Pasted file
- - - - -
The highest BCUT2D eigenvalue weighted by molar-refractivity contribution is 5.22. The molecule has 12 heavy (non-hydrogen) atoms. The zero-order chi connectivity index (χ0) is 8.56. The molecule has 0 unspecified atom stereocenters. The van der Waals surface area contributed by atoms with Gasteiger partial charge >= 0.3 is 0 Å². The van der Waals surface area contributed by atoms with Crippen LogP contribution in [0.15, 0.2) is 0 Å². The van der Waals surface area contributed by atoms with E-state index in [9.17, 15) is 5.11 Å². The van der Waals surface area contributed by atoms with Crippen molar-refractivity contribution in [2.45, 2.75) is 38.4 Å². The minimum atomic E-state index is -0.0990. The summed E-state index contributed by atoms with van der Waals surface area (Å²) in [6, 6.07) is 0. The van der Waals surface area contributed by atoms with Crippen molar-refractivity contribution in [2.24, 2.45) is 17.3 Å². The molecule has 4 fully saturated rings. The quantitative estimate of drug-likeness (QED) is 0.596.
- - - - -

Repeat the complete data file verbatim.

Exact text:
The highest BCUT2D eigenvalue weighted by molar-refractivity contribution is 5.22. The molecule has 12 heavy (non-hydrogen) atoms. The zero-order chi connectivity index (χ0) is 8.56. The molecule has 0 unspecified atom stereocenters. The van der Waals surface area contributed by atoms with Gasteiger partial charge >= 0.3 is 0 Å². The van der Waals surface area contributed by atoms with Crippen LogP contribution in [0.15, 0.2) is 0 Å². The van der Waals surface area contributed by atoms with E-state index in [9.17, 15) is 5.11 Å². The van der Waals surface area contributed by atoms with Crippen molar-refractivity contribution in [2.45, 2.75) is 38.4 Å². The minimum atomic E-state index is -0.0990. The summed E-state index contributed by atoms with van der Waals surface area (Å²) in [6, 6.07) is 0. The van der Waals surface area contributed by atoms with Crippen molar-refractivity contribution in [2.24, 2.45) is 17.3 Å². The molecule has 4 fully saturated rings. The quantitative estimate of drug-likeness (QED) is 0.596.